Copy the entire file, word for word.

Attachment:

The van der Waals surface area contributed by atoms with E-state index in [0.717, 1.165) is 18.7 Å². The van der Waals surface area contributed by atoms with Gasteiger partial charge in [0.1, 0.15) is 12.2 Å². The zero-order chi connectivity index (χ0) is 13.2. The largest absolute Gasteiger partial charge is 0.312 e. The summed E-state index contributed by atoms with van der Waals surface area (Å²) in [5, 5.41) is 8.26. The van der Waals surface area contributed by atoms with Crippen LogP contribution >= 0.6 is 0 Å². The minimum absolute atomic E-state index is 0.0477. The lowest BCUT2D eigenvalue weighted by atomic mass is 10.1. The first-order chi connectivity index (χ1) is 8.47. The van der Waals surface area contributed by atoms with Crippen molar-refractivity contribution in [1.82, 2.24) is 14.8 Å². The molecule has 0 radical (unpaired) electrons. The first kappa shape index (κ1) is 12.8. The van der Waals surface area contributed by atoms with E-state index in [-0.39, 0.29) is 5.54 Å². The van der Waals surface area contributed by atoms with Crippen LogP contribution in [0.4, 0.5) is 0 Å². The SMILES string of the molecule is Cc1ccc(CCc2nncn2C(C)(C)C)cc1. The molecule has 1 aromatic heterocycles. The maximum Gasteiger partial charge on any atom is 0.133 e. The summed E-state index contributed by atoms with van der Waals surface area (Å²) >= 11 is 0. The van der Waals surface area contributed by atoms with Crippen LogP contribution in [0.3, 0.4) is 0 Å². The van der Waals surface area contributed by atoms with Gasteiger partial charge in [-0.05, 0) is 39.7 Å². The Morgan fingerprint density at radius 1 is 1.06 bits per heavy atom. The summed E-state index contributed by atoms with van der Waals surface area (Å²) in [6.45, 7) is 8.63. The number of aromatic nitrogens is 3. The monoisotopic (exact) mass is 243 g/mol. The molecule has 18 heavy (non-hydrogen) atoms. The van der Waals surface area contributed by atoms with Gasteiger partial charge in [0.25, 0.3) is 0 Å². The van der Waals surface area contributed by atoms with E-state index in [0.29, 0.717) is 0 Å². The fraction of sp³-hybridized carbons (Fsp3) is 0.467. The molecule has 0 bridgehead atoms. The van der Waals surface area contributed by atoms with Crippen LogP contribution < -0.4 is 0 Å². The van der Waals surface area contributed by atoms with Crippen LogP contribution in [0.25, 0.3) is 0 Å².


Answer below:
The van der Waals surface area contributed by atoms with E-state index in [0.717, 1.165) is 18.7 Å². The van der Waals surface area contributed by atoms with Gasteiger partial charge in [0.1, 0.15) is 12.2 Å². The zero-order chi connectivity index (χ0) is 13.2. The largest absolute Gasteiger partial charge is 0.312 e. The summed E-state index contributed by atoms with van der Waals surface area (Å²) in [5, 5.41) is 8.26. The van der Waals surface area contributed by atoms with Crippen LogP contribution >= 0.6 is 0 Å². The minimum absolute atomic E-state index is 0.0477. The lowest BCUT2D eigenvalue weighted by atomic mass is 10.1. The first-order chi connectivity index (χ1) is 8.47. The van der Waals surface area contributed by atoms with Crippen molar-refractivity contribution in [1.82, 2.24) is 14.8 Å². The molecule has 0 radical (unpaired) electrons. The first kappa shape index (κ1) is 12.8. The van der Waals surface area contributed by atoms with E-state index in [-0.39, 0.29) is 5.54 Å². The van der Waals surface area contributed by atoms with Crippen LogP contribution in [0.4, 0.5) is 0 Å². The SMILES string of the molecule is Cc1ccc(CCc2nncn2C(C)(C)C)cc1. The molecule has 1 aromatic heterocycles. The maximum Gasteiger partial charge on any atom is 0.133 e. The summed E-state index contributed by atoms with van der Waals surface area (Å²) >= 11 is 0. The van der Waals surface area contributed by atoms with Crippen LogP contribution in [0.3, 0.4) is 0 Å². The van der Waals surface area contributed by atoms with Gasteiger partial charge in [-0.05, 0) is 39.7 Å². The Morgan fingerprint density at radius 1 is 1.06 bits per heavy atom. The summed E-state index contributed by atoms with van der Waals surface area (Å²) in [6.45, 7) is 8.63. The number of aromatic nitrogens is 3. The monoisotopic (exact) mass is 243 g/mol. The molecule has 18 heavy (non-hydrogen) atoms. The van der Waals surface area contributed by atoms with Gasteiger partial charge in [0.25, 0.3) is 0 Å². The van der Waals surface area contributed by atoms with E-state index in [0.29, 0.717) is 0 Å². The fraction of sp³-hybridized carbons (Fsp3) is 0.467. The molecule has 0 bridgehead atoms. The van der Waals surface area contributed by atoms with Crippen LogP contribution < -0.4 is 0 Å². The van der Waals surface area contributed by atoms with Crippen LogP contribution in [0.25, 0.3) is 0 Å².